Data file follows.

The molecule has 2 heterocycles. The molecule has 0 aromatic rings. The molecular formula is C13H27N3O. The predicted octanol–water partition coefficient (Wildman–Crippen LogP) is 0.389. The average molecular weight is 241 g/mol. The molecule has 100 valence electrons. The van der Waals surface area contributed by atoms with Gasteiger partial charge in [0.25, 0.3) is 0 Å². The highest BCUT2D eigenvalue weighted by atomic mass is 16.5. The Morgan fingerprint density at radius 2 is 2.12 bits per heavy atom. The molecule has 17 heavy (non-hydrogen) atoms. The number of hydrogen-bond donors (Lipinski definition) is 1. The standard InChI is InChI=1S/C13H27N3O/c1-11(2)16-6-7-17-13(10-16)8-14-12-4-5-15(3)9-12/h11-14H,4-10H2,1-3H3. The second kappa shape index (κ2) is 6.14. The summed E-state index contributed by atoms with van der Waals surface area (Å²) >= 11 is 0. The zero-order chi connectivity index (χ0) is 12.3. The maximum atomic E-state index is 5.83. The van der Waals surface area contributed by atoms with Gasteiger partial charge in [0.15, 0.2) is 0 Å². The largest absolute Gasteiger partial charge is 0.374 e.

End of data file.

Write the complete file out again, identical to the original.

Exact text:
The molecule has 2 heterocycles. The molecule has 0 aromatic rings. The molecular formula is C13H27N3O. The predicted octanol–water partition coefficient (Wildman–Crippen LogP) is 0.389. The average molecular weight is 241 g/mol. The molecule has 100 valence electrons. The van der Waals surface area contributed by atoms with Gasteiger partial charge in [0.25, 0.3) is 0 Å². The highest BCUT2D eigenvalue weighted by atomic mass is 16.5. The Morgan fingerprint density at radius 2 is 2.12 bits per heavy atom. The molecule has 17 heavy (non-hydrogen) atoms. The number of hydrogen-bond donors (Lipinski definition) is 1. The standard InChI is InChI=1S/C13H27N3O/c1-11(2)16-6-7-17-13(10-16)8-14-12-4-5-15(3)9-12/h11-14H,4-10H2,1-3H3. The second kappa shape index (κ2) is 6.14. The summed E-state index contributed by atoms with van der Waals surface area (Å²) >= 11 is 0. The zero-order chi connectivity index (χ0) is 12.3. The maximum atomic E-state index is 5.83. The van der Waals surface area contributed by atoms with Gasteiger partial charge in [0.15, 0.2) is 0 Å². The largest absolute Gasteiger partial charge is 0.374 e.